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I want to understand the definition of surjective module in terms of splitting sequence. The definition says for a projective $R$-module $P$, the following short exact sequence $$0 \to A \xrightarrow{f} B \xrightarrow{g} P \to 0$$ splits, where $A,B$ are also $R$-modules.

I want to see why $B \cong A+P$ ?

The Wikipedia, says, then there is a section map $h:P \to B$ such that $gh=1_P$.

$(1)$ Why is so ?

This then says $B=\text{Im}(h)\oplus \text{ker}(g)$.

$(2)$ why is so ?

I am trying in the following way:

Since the given sequence is short exact sequence, the map $g$ is surjective. This means that $\text{Im}(g)=P$.

Now as $P$ is surjective module any module homomorphism factors through an epimorphism to $B$ i.e., for any $R$-module $C$ there exists an epimorphism (surjective module homomorphism) $i: C \twoheadrightarrow B$ and a module homomorphism $j: P \to C$ such that $$ij=g.$$ I can't go further. What is the section map $h$ here ?

Any explanation of above two questions ?

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    $\begingroup$ Which definition do you have for projective modules? $\endgroup$
    – Bernard
    Dec 25, 2020 at 18:07
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    $\begingroup$ And what is a ‘surjective module’? $\endgroup$
    – Bernard
    Dec 25, 2020 at 18:14

2 Answers 2

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Consider the diagram: \begin{align} &P \\ &\Big\|\operatorname{id_P} \\[-3ex] 0\longrightarrow A\xrightarrow{\enspace f\enspace} B \xrightarrow{\enspace g\enspace}&P\longrightarrow 0 \end{align} As $P$ is projective, and $g$ is onto, the map $\operatorname{id}_P$ factors through $B$, i.e. there exists a map $s:P\longrightarrow B$ such that $g\circ s=\operatorname{id}_P$.

Some more details: Any element $b\in B$ can be written as the sum of an element in $f(A)$ and an element in $s(P)$:

Indeed you easily check that $g\bigl(b-s(g(b))\bigr)=g(b)-(g\circ s)\bigl(g(b)\bigr)=g(b)-g(b)=0$, so there exists a (unique because $f$ is injective) $a$ such that $$b-s\bigl(g(b)\bigr)=f(a)\iff b= f(a)+s\bigl(g(b)\bigr).$$

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  • $\begingroup$ Can you answer my above two question $(2)$ ? $\endgroup$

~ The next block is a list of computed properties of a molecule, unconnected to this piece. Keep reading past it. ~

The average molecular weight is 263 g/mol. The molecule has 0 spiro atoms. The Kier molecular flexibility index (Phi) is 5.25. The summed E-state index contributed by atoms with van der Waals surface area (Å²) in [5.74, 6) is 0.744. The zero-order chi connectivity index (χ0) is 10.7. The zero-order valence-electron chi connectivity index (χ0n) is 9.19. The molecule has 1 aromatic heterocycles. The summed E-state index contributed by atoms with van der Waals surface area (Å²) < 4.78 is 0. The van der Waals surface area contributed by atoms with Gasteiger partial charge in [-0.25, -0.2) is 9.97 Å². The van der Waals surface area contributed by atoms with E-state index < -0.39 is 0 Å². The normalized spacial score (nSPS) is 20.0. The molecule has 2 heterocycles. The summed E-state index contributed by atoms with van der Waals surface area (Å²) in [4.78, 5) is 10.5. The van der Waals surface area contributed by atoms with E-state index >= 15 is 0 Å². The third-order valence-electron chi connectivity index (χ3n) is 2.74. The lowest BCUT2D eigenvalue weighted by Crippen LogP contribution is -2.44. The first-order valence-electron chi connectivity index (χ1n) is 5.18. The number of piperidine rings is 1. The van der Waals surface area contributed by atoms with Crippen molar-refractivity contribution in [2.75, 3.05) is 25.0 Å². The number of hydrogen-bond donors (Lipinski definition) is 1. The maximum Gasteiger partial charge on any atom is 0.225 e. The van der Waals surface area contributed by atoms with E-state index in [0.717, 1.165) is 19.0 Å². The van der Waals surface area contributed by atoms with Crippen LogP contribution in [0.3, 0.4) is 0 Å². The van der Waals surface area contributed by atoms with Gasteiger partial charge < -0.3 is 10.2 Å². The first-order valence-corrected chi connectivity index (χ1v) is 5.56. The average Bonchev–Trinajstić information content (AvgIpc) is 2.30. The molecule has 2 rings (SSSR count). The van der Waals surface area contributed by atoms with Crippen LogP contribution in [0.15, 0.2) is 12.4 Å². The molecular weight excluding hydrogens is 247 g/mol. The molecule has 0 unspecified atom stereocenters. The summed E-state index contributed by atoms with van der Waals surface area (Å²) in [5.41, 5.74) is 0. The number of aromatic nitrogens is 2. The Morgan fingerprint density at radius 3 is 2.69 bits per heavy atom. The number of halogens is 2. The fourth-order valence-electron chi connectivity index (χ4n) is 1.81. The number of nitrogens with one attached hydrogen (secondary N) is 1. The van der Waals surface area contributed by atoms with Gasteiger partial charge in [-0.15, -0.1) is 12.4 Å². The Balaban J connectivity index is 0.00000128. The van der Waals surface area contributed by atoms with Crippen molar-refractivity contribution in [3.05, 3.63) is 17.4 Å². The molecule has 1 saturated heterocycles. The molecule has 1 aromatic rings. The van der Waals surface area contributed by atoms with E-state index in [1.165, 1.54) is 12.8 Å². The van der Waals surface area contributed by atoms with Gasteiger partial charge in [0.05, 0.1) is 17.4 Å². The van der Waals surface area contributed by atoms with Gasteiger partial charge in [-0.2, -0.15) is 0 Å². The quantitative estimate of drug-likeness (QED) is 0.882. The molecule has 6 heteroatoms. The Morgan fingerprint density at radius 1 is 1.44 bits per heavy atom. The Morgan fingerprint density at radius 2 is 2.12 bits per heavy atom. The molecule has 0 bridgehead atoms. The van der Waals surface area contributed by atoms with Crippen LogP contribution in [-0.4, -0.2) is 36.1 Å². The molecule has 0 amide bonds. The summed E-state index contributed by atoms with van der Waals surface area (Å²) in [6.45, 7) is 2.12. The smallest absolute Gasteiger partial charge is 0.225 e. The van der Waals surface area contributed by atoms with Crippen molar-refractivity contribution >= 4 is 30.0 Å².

– MAS
    Dec 25, 2020 at 18:44
  • $\begingroup$ Oh!yes.I definitely should reread myself before posting… Thanks! $\endgroup$
    – Bernard
    Dec 25, 2020 at 18:44
  • $\begingroup$ I think this $s$ is so-called $\text{section}$ map $\endgroup$
    – MAS
    Dec 25, 2020 at 18:47
  • $\begingroup$ The property of $s$ in my answer says it is a section of $g$ by definition. Also there results that $f$ has a retraction $r:B\longrightarrow A$, i.e. $r\circ f=\operatorname{id}_A$, and $B$ is isomorphic to the direct sum of (the image of) $P$ and the image of $A$. $\endgroup$
    – Bernard
    Dec 25, 2020 at 18:49
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    $\begingroup$ @Masmath Once you have a section $s$ you can write any element $b\in B$ uniquely as $b=s(g(b)+(b-s(g(b))$. The two summands are in the image of $s$ and in the kernel of $g$ respectively. $\endgroup$ Dec 25, 2020 at 19:05
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$\DeclareMathOperator{\im}{im}\DeclareMathOperator{\id}{id}$(2): Suppose $y = s(x) \in \im(s) \cap \ker(g)$. Then on the one hand $g(y) = 0$ and on the other hand $g(y) = g(s(x)) = \id_P(x) = x$ so $x = 0$. Therefore $\im(s) \cap \ker(g) = \{0\}$.

Next, suppose $y \in B$ and let $x = g(y)$, $z = s(x)$ and $z' = y - z$. Then

  1. $y = z + z'$
  2. $z \in \im(s)$
  3. $g(z') = g(y) - g(s(x)) = x - \id_P(x) = 0$ so $z' \in \ker(g)$

Thus $B = \im(s) \oplus \ker(g)$.

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  • $\begingroup$ Thanks indeed, for your nice answer $\endgroup$
    – MAS
    Dec 26, 2020 at 6:21

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